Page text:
The contest was well balanced — scores for tasks were very close to standard scores. I hope you will find this editorial useful.
A :: k-String
Count the occurrences of each character. If any character appears a number of times not divisible by K, obviously, there is no solution. Otherwise, form the solution by first making the string B. The string B can be any string with the following property: if some character ch appears q times in the string B, the same character appears q***K** times in the given string. Now, just print that string K times.
B :: Special Offer! Super Price 999 Bourles!
The following observation will help you code the solution:
The largest number smaller than p ending with at least k nines is
p - p MOD 10^k - 1 If the result turns out to be -1 , you can not reach a positive number with k or more nines. I will not explain the solution in detail — be careful when coding and have all the task statements in mind.
C :: Color Stripe
There are two cases to consider , when K=2 and when K>2. For K=2 there are only two possible solutions: the string "ABABAB..." and "BABABA..."
For both strings, simply count the number of differences between it and the given string and print a string with fewer differences.
For K>2 , decompose the string into contiguous single-colored sequences. Observe one such sequence. If it has an odd number of characters, say 2m+1, replace m characters with some other character in the following fashion:
It can be observed that by changing less than m characters doesn't remove all pairs of adjacent identical characters. Similarly, for sequences of even length, say 2m characters, observe a character in the original string right after the last character of the observed sequence, and choose a character different from both. Example:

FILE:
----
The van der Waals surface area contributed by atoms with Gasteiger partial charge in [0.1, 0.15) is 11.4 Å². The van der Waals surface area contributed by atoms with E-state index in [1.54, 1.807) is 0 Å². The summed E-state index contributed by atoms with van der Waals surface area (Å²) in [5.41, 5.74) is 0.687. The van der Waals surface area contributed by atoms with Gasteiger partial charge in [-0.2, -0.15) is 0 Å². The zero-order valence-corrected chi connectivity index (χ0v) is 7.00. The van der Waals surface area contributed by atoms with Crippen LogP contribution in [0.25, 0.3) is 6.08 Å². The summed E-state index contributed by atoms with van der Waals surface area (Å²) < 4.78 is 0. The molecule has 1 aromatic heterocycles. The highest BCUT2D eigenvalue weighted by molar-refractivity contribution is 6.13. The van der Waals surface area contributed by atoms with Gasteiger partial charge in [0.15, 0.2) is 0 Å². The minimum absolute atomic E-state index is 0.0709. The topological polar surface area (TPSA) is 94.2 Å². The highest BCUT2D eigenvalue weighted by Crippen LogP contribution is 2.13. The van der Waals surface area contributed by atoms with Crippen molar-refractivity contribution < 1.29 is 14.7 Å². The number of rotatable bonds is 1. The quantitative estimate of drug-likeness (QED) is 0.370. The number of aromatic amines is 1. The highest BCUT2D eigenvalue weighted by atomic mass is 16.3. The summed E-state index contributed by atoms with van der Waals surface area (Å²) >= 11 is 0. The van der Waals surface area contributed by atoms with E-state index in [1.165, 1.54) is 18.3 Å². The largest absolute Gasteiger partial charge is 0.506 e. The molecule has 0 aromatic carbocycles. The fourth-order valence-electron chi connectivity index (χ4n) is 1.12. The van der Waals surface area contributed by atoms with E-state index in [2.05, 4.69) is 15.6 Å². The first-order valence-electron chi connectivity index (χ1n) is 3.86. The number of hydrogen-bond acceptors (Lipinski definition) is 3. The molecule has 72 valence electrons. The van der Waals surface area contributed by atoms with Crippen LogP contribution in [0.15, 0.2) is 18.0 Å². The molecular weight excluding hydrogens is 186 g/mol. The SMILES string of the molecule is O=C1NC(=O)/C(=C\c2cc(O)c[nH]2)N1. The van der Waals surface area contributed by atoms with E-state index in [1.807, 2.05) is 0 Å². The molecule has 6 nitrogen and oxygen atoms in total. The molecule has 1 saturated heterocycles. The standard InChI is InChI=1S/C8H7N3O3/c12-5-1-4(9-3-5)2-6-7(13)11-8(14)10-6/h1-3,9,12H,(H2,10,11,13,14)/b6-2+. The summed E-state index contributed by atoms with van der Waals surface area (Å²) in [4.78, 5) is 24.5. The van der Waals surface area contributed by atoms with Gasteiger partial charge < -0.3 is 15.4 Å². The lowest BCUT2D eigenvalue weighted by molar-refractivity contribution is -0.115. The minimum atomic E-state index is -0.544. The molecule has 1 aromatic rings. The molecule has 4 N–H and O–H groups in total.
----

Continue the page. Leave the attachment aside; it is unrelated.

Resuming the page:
Again, it is sufficient and necessary to change m characters.
D :: Choosing Capital for Treeland
Arbitrarily root the tree at some vertex, say vertex 1. Now, all the edges are oriented either up (towards the root) or down (away from it). We will call upwards oriented edges red, and downwards oriented edges green. Now, with a single depth-first search, for each vertex, calculate its distance from the root (in number of edges) and the number of red edges along the path to the root. Also, count the number of red edges in the entire tree.
Now comes the interesting part: Observe that all edges outside the path from the root to vert should turn green, and those on the path should turn red.
The number of edges that need to be flipped if vert is chosen as a capital is given by:
RedEntireTree - 2*RedOnPath[vert] + RootDistance[vert]
E :: Parking Lot
Use a heap to maintain sequences of empty parking spaces as intervals. The comparison function for such intervals should return an interval which could store a car farthest from any other car, and if there is a tie, it should return the leftmost such interval. When inserting a car, pop the heap, look at the interval, place a car in the corresponding space and push two new intervals onto the heap. When removing a car, you should be able to find the two intervals which end at that car, remove them from the heap and push a new interval which forms when the two merge.